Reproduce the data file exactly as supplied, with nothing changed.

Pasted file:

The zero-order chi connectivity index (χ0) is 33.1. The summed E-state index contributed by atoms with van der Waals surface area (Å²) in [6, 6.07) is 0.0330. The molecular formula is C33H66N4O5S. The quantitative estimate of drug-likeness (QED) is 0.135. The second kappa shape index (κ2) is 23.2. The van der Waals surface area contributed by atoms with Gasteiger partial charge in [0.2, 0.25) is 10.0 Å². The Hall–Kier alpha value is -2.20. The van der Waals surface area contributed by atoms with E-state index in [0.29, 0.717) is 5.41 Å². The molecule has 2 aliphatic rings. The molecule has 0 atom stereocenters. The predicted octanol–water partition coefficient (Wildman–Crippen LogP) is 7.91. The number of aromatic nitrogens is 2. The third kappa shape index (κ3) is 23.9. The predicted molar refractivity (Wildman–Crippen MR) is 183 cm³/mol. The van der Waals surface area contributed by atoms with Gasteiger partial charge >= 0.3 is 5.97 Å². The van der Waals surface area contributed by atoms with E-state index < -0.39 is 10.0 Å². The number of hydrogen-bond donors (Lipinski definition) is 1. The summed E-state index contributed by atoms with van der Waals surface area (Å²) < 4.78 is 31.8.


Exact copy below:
The zero-order chi connectivity index (χ0) is 33.1. The summed E-state index contributed by atoms with van der Waals surface area (Å²) in [6, 6.07) is 0.0330. The molecular formula is C33H66N4O5S. The quantitative estimate of drug-likeness (QED) is 0.135. The second kappa shape index (κ2) is 23.2. The van der Waals surface area contributed by atoms with Gasteiger partial charge in [0.2, 0.25) is 10.0 Å². The Hall–Kier alpha value is -2.20. The van der Waals surface area contributed by atoms with E-state index in [0.29, 0.717) is 5.41 Å². The molecule has 2 aliphatic rings. The molecule has 0 atom stereocenters. The predicted octanol–water partition coefficient (Wildman–Crippen LogP) is 7.91. The number of aromatic nitrogens is 2. The third kappa shape index (κ3) is 23.9. The predicted molar refractivity (Wildman–Crippen MR) is 183 cm³/mol. The van der Waals surface area contributed by atoms with Gasteiger partial charge >= 0.3 is 5.97 Å². The van der Waals surface area contributed by atoms with E-state index < -0.39 is 10.0 Å². The number of hydrogen-bond donors (Lipinski definition) is 1. The summed E-state index contributed by atoms with van der Waals surface area (Å²) < 4.78 is 31.8.